On Monday I was lucky enough to attend an engagement practitioner’s event run by Engaging for Success (E4S) and hosted by The Admiral Group in Cardiff.
E4S was set up by the government after the publication of the MacLeod report into employee engagement in the public sector (A copy of the report can be found here) and its aim is to improve engagement within the public sector by giving practitioners the opportunity to network across departments and share best practice.
The day started with an overview of Admiral Insurance and how they deal with engagement and right from the start of the session it was clear this is one area Admiral takes very seriously in its business model. One point Admiral did make several times during the day is that all employees are equal and each has a voice in the business and are critical to its success. A couple of things did jump out though:
- No one in the business has a company car – Why should the management team have a company car when the contact centre workers don’t?
- Only the Chief Executive and Finance Director have their own offices, all other managers within the organisation are within the departments and fully accessible.
- The Chief Executive meets every single new starter in the business no matter what their role.
- Communication is the key to success, there are many outlets for feedback and the organisation encourages employees to provide both negative and positive comments.
- There is a culture of continual development within the organisation
- Managers have 10 guiding principles which are readily available to employees and allows managers to be measured by their actions and not just results.
- There is a culture in the organisation of the management team not expecting anyone to do anything they would not be expected to do themselves.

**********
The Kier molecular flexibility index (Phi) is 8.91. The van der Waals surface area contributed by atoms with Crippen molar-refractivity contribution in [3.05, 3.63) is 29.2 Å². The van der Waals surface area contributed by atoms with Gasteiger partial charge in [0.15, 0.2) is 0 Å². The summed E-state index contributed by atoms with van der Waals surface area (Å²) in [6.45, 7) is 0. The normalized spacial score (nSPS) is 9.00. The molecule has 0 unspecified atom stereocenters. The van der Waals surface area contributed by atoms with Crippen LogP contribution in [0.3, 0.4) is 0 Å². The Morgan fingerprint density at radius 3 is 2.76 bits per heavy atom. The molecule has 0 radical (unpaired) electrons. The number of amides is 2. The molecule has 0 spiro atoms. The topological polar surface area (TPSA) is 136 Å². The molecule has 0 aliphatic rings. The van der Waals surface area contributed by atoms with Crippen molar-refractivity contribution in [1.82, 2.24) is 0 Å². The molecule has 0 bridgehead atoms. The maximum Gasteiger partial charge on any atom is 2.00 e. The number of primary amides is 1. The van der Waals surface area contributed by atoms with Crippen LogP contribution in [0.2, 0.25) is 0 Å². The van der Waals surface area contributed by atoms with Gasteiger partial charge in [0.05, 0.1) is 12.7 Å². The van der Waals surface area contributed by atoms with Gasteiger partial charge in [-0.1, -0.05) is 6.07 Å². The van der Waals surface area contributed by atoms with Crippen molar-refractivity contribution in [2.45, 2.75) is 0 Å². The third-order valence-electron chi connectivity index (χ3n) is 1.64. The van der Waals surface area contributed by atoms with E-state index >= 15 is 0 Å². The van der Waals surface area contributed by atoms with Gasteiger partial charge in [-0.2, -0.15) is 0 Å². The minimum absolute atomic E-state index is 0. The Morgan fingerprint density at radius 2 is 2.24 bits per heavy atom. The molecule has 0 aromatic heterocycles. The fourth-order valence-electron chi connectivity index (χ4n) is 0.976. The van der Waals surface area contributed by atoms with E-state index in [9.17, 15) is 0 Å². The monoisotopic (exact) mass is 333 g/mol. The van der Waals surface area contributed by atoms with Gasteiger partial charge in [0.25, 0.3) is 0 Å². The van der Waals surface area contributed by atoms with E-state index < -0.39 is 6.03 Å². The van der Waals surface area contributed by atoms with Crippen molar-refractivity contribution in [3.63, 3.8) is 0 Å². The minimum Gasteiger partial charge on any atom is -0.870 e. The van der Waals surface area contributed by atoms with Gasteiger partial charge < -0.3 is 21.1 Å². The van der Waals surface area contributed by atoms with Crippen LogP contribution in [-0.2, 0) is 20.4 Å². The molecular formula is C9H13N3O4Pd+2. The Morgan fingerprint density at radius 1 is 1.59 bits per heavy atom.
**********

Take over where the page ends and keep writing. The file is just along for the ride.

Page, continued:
The day progressed with group exercises and it was good to talk to people from many backgrounds and differing levels of experience in employee engagement. There were many different stories, some cringeworthy examples of bad engagement and some excellent examples of how it is done in the public sector.
One of the good experiences that stuck in my mind was from a local authority who, like many other authorities have had some budget cuts over the past few years. At this point, the Chief Executive stood up and stated that there would not be any redundancies (compulsory or voluntary) and they would find a way to work as an organisation to deal with the cuts. Now the important thing that engaged the workforce was the fact this has been delivered, so we are in a situation where a senior manager has made a promise and in the eyes of the employee has delivered.
So, what does an organisation look like were the employees are engaged? For me it is all about the culture, staff at all levels need to feel part of the business before they become engaged. If you can harvest a culture of development, communication and openness then your journey will be easier.
In summary, the keys points about engagement are:
- Communication, Communication, Communication
- Senior Management team need to have the hunger and desire to support engagement.
- Engagement not being seen as a tick box exercise that is being done to fulfil a criteria
- Sometimes, engagement is about giving up control
- Engagement is a journey not a destination
A little test I make whenever I speak to an organisation is what I like to call the ‘Reception Test’. In my experience you can usually tell how engaged the employees are by the welcome you are given when you first arrive at reception. If you were a visitor to your orgainsation, could you tell that your employees were engaged?
E4S are certainly on the right track with their movement and I am looking forward to working with them in the future to assist the public sector becoming more engaged.
We are running two FREE events in May in Cardiff on the 10th May and London on the 15th May around employee engagement to coincide with International Ideas Week 2012. Why not come along and see what the fuss is all about.